Wine Economist Guide to Wine, Coronavirus Crisis & K-Shaped Recovery

94528e9a-5845-4871-bef5-3285eca66dd5The Wine Economist has published a steady stream of columns on wine, coronavirus, and recession in recent months. I thought it would be useful to assemble them into a kind of guide so that readers can more easily find analysis on different topics and also see how the crisis has evolved.

Although there was concern about the pandemic early in the year (there were hand sanitizer stations everywhere at the Unified Wine & Grape Symposium in early February, for example), it took a few weeks for the real magnitude of the crisis to become clear.

The first Wine Economist column on the crisis appeared on March 10, 2020 and I remember being worried that my analysis was too dark and my projections too pessimistic. It took just a few weeks for the clouds to clear enough for me to realize that I had been much too optimistic instead!

Since then I have tried to analyze the situation from different angles and report and interpret economic news that might otherwise be overlooked within the wine industry.

Brought to You by the Letter K

A column in early April examined prospects for economic recovery. What shape would the recession take. V — a short, sharp shock and quick recover? Or W — double dip? U shapes are typical, but these aren’t typical times. The greatest fear was an L-shape, the macroeconomic equivalent of “I’ve fallen and I can’t get up.” Each shape presents different problems for the wine industry, so there is much at stake in this alphabet soup.

Recent articles in the Washington Post, Wall Street Journal and Financial Times suggest  that another shape will affect at least some business sectors: the K-shaped recession.  The initial sharp economic decline isn’t followed either a rising tide that raises all boats or an ebb tide that leaves them stranded on the beach . Both rise and fall take place in the K-scenario, just in different parts of the economy and in different ways.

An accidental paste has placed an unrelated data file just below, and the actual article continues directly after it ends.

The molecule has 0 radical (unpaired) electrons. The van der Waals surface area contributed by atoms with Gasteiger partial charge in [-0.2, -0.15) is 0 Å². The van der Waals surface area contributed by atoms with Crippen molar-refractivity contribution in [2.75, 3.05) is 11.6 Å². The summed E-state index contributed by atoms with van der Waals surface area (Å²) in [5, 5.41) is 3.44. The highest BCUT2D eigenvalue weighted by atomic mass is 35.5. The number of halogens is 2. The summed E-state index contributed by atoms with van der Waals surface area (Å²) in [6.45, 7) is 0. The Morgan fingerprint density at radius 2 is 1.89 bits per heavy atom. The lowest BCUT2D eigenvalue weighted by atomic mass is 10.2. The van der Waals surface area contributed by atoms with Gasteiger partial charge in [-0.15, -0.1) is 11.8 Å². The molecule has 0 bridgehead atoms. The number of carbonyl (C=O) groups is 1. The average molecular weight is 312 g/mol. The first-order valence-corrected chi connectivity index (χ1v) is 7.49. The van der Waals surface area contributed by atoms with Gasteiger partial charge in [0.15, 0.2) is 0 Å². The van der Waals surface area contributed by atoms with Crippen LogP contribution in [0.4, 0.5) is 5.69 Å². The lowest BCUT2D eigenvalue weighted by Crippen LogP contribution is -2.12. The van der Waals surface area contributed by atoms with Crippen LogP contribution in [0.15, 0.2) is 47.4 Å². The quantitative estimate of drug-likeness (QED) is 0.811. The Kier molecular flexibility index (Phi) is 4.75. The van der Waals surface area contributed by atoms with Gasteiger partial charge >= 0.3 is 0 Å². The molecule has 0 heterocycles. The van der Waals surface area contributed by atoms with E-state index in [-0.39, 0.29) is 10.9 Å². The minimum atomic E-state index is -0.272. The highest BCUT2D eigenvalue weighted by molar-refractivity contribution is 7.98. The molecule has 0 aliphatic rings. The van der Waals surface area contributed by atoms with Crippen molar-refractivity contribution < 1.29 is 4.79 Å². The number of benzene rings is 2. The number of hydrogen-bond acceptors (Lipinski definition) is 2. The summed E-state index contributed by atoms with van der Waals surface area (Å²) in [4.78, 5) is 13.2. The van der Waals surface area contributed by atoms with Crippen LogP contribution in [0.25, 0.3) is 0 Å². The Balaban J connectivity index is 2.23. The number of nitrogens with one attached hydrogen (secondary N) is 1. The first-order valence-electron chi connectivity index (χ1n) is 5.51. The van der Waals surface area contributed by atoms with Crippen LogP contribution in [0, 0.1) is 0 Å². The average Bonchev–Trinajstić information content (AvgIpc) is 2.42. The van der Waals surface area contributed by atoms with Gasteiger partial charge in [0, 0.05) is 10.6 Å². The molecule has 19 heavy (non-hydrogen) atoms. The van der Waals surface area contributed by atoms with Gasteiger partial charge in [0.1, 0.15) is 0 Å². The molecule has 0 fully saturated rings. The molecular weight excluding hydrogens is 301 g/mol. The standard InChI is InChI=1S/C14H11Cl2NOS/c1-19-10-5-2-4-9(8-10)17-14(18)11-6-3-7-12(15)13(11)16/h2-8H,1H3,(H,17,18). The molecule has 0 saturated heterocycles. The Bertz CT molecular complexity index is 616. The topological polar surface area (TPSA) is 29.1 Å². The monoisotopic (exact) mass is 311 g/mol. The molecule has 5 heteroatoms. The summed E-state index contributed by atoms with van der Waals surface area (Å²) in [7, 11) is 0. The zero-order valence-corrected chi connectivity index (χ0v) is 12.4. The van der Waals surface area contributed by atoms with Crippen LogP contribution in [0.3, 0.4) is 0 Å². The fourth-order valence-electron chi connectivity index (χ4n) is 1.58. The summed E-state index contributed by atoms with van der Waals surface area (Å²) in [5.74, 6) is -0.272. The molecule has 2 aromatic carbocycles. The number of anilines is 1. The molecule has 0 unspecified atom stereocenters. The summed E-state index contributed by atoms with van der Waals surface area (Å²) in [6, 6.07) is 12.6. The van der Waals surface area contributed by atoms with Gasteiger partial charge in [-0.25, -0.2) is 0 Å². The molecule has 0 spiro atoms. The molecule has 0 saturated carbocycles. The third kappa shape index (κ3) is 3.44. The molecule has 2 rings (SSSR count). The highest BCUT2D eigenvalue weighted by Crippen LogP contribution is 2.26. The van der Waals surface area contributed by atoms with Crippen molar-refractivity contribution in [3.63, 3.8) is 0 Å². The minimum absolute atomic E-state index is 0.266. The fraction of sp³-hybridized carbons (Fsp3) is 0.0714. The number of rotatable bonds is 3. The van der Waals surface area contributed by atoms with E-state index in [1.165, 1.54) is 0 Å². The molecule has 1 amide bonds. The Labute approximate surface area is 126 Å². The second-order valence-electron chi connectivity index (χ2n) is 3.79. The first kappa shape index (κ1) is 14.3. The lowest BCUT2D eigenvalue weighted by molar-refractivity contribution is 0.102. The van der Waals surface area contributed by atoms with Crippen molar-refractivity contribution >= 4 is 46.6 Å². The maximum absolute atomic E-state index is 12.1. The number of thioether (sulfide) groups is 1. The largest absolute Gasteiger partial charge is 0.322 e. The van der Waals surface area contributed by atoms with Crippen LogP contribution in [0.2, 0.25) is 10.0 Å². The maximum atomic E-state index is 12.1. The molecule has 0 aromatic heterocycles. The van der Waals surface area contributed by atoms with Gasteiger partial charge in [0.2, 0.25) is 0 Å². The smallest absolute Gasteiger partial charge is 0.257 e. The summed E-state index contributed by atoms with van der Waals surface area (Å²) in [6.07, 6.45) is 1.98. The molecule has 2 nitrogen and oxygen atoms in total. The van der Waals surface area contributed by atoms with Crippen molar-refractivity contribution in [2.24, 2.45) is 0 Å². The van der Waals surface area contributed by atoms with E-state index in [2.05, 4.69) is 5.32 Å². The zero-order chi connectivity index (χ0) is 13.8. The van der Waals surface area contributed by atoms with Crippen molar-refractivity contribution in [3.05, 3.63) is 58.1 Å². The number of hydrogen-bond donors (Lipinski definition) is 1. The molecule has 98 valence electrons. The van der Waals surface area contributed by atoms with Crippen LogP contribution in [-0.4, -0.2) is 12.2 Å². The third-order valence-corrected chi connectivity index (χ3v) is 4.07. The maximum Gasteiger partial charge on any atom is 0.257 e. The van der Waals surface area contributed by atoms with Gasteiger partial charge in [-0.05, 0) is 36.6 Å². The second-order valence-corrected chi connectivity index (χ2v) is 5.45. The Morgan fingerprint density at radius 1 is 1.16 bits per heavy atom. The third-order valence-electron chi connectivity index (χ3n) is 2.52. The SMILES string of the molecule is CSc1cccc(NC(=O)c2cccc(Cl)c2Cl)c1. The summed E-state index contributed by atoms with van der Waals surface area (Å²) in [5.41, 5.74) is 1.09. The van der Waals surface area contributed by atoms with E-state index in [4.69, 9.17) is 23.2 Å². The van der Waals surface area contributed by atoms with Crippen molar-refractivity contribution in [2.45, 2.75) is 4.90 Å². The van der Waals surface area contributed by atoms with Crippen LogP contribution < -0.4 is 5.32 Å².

kIt is easy to see the K-shaped scenario in recent business reports. Some parts of the economy have recovered very quickly. The S&P 500 stock market index, for example, soared to new highs.  But large scale corporate bankruptcies are soaring, too. Winners are winning big time and losers are drowning in a sea of red ink. That’s how a K-shape recession works. In fact the bull market rally is really K-shaped — look closely and you’ll find both highs and lows.

Some retailers like Walmart have reported higher revenues and earnings — they are part of the K’s upward stroke. But other important sectors such as travel and hospitality slope down. I know of one integrated hospitality company that is experiencing both parts of the K. Their city-based conference and convention operations are suffering, but their rural properties are doing well as families flee to the countryside.

K Sera Sera?

The K shows up in income distribution, too, as higher incomes are cushioned by investment returns while many lower income workers are more vulnerable to joblessness and lower pay. The current Congressional stalemate regarding supplemental unemployment benefits promises to exacerbate this divide.

I think you can see how the K effect applies to the wine industry. There has been a stark division between booming off-premise sales and a bust in on-premise accounts. It makes a big difference which market segment you are swimming in and, of course, many have feet in both ponds.

And while there is evidence of trading up — the Nielsen figures show that off-premise sales growth is high in the $20+ price segments — the impact of falling incomes and rising unemployment among some wine drinkers is impossible to ignore. Sources suggest that buyers for spot grape and bulk wine are concentrating on the value end of the market and that prices reflect this, with some coastal lots selling at California appellation prices.

One of the many important questions this analysis raises is how does the K-recovery (which is only a recovery for some sectors) resolve itself? What is the bottom line going to be? I am not yet ready to hazard a guess. Please use the comments section below for your thoughts and predictions.

A Guide to Wine Economist columns

Here are links to Wine Economist columns on wine, coronavirus, and recession. The most recent columns appear first. I hope you find the analysis helpful as you navigate these turbulent waters.

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